Like in many sectors, resources are the number one threat. Murphy Geospatial work to encourage young people to consider a role in surveying. By working very closely with universities, such as TU Dublin and Newcastle University, the team hope to build interest for the next generations.
Colin told us, “It’s something we have to do as an industry because it’s changing a lot and it’s not the mucky boots in fields that it’s thought to be. We need to educate the next generation on data, technology, and analytics which form the survey industry today.”
Leica Geosystems’s Relationship with Murphy Geospatial
The relationship between Leica Geosystems and Murphy Geospatial started with Peter Murphy almost forty years ago. Peter worked with John Caffrey, and it was very much a personal relationship that they built over the years. Peter saw the value in the premium product Leica Geosystems delivered, and that was the foundation the two companies have built on over the years.
Speaking about Leica Geosystems, Colin said, “Yes we do use competitor products but the vast majority of our equipment in the UK is Leica Geosystems. It’s a product that we proudly continue to align with. When it has to be right, we want it right, and Leica Geosystems consistently delivers the products and services that we want as an organisation to align with our vision. We very much want partners that can empower what we do and challenge what we do and Leica Geosystems is one of them.”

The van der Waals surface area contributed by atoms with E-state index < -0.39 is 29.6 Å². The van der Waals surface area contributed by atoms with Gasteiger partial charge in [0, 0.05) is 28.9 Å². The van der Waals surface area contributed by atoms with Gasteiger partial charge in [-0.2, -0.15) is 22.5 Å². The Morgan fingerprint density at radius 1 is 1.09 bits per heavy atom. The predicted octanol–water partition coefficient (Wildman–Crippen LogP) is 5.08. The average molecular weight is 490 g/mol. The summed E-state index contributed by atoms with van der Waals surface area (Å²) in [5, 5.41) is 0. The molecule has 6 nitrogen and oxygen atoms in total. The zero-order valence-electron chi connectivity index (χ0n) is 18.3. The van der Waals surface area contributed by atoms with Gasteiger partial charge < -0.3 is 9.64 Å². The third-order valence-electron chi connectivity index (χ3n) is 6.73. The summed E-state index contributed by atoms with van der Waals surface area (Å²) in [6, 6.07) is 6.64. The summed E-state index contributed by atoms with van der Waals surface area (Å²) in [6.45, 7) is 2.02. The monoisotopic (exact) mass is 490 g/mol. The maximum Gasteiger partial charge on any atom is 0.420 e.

Colin sees the relationship between industry manufactures and their company on the user side as highly important. Murphy Geospatial have hundreds of individuals out there using the kit and, with a fluid relationship, feedback helps manufacturers improve their products.
When asked why Murphy Geospatial continue to use Leica Geosystem’s products, Colin said. “Leica Geosystems products are reliable and enable us to collect accurate geospatial data. It works well within our workflows and provides data accuracy that is vital to what our clients require, helping them to reduce risks and costs throughout the project lifecycle. We have to have a reliable partner and Leica Geosystems provides that.”